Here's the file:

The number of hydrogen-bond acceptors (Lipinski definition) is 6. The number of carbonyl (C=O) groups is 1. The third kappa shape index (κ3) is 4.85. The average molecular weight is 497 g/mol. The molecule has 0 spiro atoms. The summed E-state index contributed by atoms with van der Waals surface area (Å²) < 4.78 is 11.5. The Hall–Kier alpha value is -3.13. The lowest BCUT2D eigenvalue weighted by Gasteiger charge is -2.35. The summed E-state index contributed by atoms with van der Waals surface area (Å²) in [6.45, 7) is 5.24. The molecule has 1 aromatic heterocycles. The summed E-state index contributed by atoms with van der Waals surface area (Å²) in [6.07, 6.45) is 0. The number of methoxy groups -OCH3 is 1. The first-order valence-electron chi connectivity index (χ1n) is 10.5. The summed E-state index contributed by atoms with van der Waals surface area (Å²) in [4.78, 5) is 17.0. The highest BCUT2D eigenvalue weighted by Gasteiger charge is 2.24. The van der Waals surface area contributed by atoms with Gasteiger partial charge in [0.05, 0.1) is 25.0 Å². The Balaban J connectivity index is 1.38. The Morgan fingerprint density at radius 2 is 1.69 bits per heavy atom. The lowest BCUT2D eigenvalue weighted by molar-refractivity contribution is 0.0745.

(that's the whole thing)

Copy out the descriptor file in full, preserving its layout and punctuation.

The number of hydrogen-bond acceptors (Lipinski definition) is 6. The number of carbonyl (C=O) groups is 1. The third kappa shape index (κ3) is 4.85. The average molecular weight is 497 g/mol. The molecule has 0 spiro atoms. The summed E-state index contributed by atoms with van der Waals surface area (Å²) < 4.78 is 11.5. The Hall–Kier alpha value is -3.13. The lowest BCUT2D eigenvalue weighted by Gasteiger charge is -2.35. The summed E-state index contributed by atoms with van der Waals surface area (Å²) in [6.45, 7) is 5.24. The molecule has 1 aromatic heterocycles. The summed E-state index contributed by atoms with van der Waals surface area (Å²) in [6.07, 6.45) is 0. The number of methoxy groups -OCH3 is 1. The first-order valence-electron chi connectivity index (χ1n) is 10.5. The summed E-state index contributed by atoms with van der Waals surface area (Å²) in [4.78, 5) is 17.0. The highest BCUT2D eigenvalue weighted by Gasteiger charge is 2.24. The van der Waals surface area contributed by atoms with Gasteiger partial charge in [0.05, 0.1) is 25.0 Å². The Balaban J connectivity index is 1.38. The Morgan fingerprint density at radius 2 is 1.69 bits per heavy atom. The lowest BCUT2D eigenvalue weighted by molar-refractivity contribution is 0.0745.